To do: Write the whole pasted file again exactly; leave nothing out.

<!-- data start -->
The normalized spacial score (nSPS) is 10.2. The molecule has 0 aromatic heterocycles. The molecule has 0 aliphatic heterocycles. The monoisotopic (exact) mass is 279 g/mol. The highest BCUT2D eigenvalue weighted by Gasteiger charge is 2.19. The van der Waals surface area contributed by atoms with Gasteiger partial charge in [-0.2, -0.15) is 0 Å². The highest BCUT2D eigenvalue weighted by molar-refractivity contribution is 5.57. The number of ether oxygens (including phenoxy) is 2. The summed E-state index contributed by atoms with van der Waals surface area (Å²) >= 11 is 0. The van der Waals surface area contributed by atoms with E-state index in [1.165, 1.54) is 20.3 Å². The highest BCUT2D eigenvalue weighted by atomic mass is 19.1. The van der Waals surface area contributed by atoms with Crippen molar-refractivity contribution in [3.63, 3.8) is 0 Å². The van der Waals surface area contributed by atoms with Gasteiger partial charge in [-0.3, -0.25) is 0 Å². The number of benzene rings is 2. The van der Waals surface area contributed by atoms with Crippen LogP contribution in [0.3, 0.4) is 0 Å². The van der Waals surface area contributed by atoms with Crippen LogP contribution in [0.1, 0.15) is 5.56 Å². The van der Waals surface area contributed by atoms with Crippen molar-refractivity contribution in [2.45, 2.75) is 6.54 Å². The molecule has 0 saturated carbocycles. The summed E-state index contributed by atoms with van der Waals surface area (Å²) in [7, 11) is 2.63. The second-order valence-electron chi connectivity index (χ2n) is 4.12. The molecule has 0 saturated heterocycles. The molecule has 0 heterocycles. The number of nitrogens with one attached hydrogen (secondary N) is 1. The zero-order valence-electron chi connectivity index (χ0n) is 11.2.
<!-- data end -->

The normalized spacial score (nSPS) is 10.2. The molecule has 0 aromatic heterocycles. The molecule has 0 aliphatic heterocycles. The monoisotopic (exact) mass is 279 g/mol. The highest BCUT2D eigenvalue weighted by Gasteiger charge is 2.19. The van der Waals surface area contributed by atoms with Gasteiger partial charge in [-0.2, -0.15) is 0 Å². The highest BCUT2D eigenvalue weighted by molar-refractivity contribution is 5.57. The number of ether oxygens (including phenoxy) is 2. The summed E-state index contributed by atoms with van der Waals surface area (Å²) >= 11 is 0. The van der Waals surface area contributed by atoms with E-state index in [1.165, 1.54) is 20.3 Å². The highest BCUT2D eigenvalue weighted by atomic mass is 19.1. The van der Waals surface area contributed by atoms with Crippen molar-refractivity contribution in [3.63, 3.8) is 0 Å². The van der Waals surface area contributed by atoms with Gasteiger partial charge in [-0.3, -0.25) is 0 Å². The number of benzene rings is 2. The van der Waals surface area contributed by atoms with Crippen LogP contribution in [0.3, 0.4) is 0 Å². The van der Waals surface area contributed by atoms with Crippen LogP contribution in [0.1, 0.15) is 5.56 Å². The van der Waals surface area contributed by atoms with Crippen molar-refractivity contribution in [2.45, 2.75) is 6.54 Å². The molecule has 0 saturated carbocycles. The summed E-state index contributed by atoms with van der Waals surface area (Å²) in [7, 11) is 2.63. The second-order valence-electron chi connectivity index (χ2n) is 4.12. The molecule has 0 saturated heterocycles. The molecule has 0 heterocycles. The number of nitrogens with one attached hydrogen (secondary N) is 1. The zero-order valence-electron chi connectivity index (χ0n) is 11.2.